I've soled and 'eeled while you wait in a stall near Southwark Bridge seven years an' a arf!
My boots were soled with india-rubber and I made no sound at all.
These were a pair familiar to me, of orange-dyed canvas, soled with rope.
I thought they would have choaked themselves struggling with cheese that would have soled a shoe.
She soled three pairs of moccasins for me, as skilfully as an Indian.
His own are reduced to uppers and half a heel apiece, but he hopes to get them soled in Ivanhoe while he waits.
A girl came running up with a pair of boots that were to be soled as quickly as possible.
"bottom of the foot" ("technically, the planta, corresponding to the palm of the hand," Century Dictionary), early 14c., from Old French sole, from Vulgar Latin *sola, from Latin solea "sandal, bottom of a shoe; a flatfish," from solum "bottom, ground, foundation, lowest point of a thing" (hence "sole of the foot"), of uncertain origin. In English, the meaning "bottom of a shoe or boot" is from late 14c.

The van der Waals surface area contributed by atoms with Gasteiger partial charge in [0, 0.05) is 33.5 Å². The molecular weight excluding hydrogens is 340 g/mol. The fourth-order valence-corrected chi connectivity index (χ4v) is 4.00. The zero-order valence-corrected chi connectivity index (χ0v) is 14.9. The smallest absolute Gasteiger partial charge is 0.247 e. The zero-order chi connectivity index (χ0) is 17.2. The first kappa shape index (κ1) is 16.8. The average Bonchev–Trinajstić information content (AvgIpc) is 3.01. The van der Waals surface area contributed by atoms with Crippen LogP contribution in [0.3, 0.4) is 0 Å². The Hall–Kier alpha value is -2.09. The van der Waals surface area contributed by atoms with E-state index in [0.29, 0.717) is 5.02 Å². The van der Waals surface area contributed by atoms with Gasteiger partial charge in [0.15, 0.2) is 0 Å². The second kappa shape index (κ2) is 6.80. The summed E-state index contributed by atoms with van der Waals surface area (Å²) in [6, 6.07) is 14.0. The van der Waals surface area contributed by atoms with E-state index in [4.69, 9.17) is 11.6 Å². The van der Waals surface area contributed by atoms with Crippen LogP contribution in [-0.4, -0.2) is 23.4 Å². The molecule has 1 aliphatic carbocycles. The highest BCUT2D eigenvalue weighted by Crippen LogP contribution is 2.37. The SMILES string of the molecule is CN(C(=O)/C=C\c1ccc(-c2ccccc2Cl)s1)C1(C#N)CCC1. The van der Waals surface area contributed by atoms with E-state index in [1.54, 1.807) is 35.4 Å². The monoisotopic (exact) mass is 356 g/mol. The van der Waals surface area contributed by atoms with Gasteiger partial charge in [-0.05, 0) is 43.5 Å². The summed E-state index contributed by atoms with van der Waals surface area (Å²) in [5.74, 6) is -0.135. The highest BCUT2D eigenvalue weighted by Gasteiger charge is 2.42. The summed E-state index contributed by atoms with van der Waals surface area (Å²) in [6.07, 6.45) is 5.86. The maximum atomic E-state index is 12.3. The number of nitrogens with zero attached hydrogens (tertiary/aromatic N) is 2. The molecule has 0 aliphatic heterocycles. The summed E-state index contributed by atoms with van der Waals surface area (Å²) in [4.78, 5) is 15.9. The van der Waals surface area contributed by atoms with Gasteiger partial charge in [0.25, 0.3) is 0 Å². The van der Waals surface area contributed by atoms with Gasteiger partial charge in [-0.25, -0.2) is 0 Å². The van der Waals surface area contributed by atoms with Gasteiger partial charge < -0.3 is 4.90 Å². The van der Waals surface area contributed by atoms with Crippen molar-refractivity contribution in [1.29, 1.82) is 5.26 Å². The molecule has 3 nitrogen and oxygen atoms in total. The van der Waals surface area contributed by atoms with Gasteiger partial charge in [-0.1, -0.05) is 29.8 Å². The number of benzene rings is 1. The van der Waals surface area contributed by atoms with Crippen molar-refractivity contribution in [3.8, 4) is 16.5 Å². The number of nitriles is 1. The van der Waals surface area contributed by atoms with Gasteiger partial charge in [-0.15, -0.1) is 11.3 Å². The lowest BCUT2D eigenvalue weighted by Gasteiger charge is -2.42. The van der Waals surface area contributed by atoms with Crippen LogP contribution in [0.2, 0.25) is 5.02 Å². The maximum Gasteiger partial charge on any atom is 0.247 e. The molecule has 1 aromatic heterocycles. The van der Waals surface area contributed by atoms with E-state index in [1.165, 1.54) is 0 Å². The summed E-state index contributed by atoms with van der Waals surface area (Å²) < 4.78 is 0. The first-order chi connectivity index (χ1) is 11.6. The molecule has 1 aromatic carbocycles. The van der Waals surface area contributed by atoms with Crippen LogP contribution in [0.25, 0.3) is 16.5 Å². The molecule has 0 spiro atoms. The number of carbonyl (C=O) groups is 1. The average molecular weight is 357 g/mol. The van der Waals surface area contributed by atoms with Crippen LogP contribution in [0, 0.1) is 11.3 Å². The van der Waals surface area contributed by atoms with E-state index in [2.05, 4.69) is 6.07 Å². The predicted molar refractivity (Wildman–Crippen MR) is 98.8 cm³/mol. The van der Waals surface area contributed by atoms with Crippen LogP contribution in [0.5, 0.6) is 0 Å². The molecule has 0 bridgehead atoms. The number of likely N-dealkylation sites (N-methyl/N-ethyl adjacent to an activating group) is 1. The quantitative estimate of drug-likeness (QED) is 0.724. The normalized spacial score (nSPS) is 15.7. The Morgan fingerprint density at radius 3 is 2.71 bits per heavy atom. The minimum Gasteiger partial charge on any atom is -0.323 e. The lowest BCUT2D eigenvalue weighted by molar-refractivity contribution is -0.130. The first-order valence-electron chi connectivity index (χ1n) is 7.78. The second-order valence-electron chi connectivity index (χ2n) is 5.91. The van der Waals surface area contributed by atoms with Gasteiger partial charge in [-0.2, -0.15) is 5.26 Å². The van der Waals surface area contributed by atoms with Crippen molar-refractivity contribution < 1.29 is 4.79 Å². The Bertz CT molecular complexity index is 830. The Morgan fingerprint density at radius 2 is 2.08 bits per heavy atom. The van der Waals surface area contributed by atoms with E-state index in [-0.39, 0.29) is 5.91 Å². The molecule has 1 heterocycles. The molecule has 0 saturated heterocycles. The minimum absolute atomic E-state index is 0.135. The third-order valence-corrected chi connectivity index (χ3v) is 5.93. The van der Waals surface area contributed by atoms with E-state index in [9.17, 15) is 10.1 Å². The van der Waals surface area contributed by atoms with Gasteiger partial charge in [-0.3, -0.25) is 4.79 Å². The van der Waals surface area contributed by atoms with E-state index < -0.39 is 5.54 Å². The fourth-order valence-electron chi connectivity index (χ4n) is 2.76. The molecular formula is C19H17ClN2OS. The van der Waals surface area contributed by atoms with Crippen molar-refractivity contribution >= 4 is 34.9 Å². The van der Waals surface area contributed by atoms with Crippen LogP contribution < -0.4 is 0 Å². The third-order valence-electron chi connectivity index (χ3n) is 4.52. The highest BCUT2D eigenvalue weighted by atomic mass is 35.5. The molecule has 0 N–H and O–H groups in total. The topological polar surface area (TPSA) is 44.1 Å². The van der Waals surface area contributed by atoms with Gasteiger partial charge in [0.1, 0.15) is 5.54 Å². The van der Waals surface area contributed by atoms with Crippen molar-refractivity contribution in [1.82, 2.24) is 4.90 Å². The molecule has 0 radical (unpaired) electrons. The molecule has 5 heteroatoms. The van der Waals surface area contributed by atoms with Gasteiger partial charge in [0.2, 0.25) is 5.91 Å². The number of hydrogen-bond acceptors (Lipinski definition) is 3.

common European flatfish, mid-13c., from Old French sole, from Latin solea "a kind of flatfish," originally "sandal" (see sole (n.1)); so called from resemblance of the fish to a flat shoe.
"single, alone, having no husband or wife; one and only, singular, unique," late 14c., from Old French soul "only, alone, just," from Latin solus "alone, only, single, sole; forsaken; extraordinary," of unknown origin, perhaps related to se "oneself," from PIE reflexive root *swo- (see so).
"furnish (a shoe) with a sole," 1560s, from sole (n.1). Related: Soled; soling.
The underside of the foot.